Before moving on to the puzzle itself, the OpenSCAD file provides a lot of useful information.  Of particular interest, is the code for beveling the pieces using the minkowski function.  It’s absolutely brilliant!  It was posted on the Mechanical Puzzle Discord not too long ago and I’ve already used it a couple times.  In fact, I used it to bevel the pieces for 4 Pack (No Scoop 4U – 4 PAC) and the frame and key piece for Mini Lock (Petits Puzzles – Mini Lock).

Bent Packing Frame Disassembled
The OpenSCAD code also uses the BOSL2 library to provide the threading and lettering.  If you need threaded pieces, the library has a nice set of thread routines that you can screw around with.

Since Bent Packing is an apparent cylinder packing puzzle, you have to pack the pieces inside so that it looks like a complete cylinder from the outside.  There are 3 openings in the frame that need to be filled to accomplish this: the rather large opening in the side used to insert the pieces; a hexagonal window in the side opposite from the piece entrance; and a small window in the top of the puzzle.

So how hard is it to pack the pieces in the frame?  For starters, you can just unscrew the frame, put the pieces in, and screw it back together again.  And before you laugh, this really is a nice feature allowing you to store the puzzle in a non-solved state and safely transport it with all pieces encased without worrying that they will fall out (unless you were foolish enough to pack it in the solved state).

On my first try, I packed the pieces in but failed to fill the hex window.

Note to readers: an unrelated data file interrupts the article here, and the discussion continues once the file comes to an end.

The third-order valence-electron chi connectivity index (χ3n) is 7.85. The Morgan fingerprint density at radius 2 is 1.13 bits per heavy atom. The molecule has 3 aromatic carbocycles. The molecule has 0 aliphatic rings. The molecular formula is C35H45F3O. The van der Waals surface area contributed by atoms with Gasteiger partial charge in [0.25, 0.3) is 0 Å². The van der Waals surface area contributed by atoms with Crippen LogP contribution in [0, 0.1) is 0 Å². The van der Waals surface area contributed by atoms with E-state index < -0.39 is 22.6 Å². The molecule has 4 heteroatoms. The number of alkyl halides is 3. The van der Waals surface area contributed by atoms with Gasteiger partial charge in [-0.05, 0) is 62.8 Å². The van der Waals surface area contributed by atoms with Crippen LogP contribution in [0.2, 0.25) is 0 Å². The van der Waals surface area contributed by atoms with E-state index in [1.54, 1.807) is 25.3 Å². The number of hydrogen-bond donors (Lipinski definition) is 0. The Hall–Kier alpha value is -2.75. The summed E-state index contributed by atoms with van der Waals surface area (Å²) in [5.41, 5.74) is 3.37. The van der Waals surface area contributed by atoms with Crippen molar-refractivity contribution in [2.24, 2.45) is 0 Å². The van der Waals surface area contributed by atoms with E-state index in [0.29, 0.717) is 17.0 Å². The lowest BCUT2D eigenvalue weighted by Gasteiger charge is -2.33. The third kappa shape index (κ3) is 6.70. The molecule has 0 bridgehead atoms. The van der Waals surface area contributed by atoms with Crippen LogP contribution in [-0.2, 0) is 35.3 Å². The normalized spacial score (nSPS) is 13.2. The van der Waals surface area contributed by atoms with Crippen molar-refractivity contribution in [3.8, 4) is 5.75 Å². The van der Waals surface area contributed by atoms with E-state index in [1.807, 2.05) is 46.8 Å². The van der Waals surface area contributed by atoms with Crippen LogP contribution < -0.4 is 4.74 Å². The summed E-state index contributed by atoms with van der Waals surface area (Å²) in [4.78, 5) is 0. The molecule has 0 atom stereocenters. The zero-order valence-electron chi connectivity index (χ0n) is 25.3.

On my second attempt, I said to myself, Oh, that’s not good.  As the last piece snapped in place, I realized it shouldn’t snap and of course the pieces were stuck.  Good thing the bottom can be unscrewed (I recommend not gluing the frame shut for obvious reasons).  I believe that this move was possible because the pieces were designed with large tolerances to support the widest universal success across a world full of various 3D printers.

Bent Packing Top
Forsaking the use of any force whatsoever, no matter how small, I found myself going around in circles.  That’s pretty easy to do with this particular puzzle.  I eventually discovered that I could pack the pieces in without covering the window on the top.  I was beginning to understand why the windows were placed the way that they were.

Of course, along the way I also found a configuration that can fill all the holes.  Unfortunately, it was not possible to insert the pieces for that configuration.  However, it would make a great way to store the puzzle.  Having run out of time, I had to put the puzzle down for the night and leave it for another day.

Lying in bed the following morning, it suddenly dawned on me what I had been missing.  DUH!  As I sat down at the table with my cup of tea, I quickly solved the puzzle.

As I look at this puzzle, I can’t help but wonder if it could be the next successor to the picnic basket puzzle series.  Could this frame be robust enough to support multiple types of pieces that can be packed within?  Will Arne take on this challenge?  Will others in the puzzle community take on this challenge?  Would it be possible to organize a competition?  These are the things that flitter through my mind as the pieces drift through my fingers.

Wednesday, March 29, 2023

Entwining Pieces – Collator

Collator by Alexander Magyarics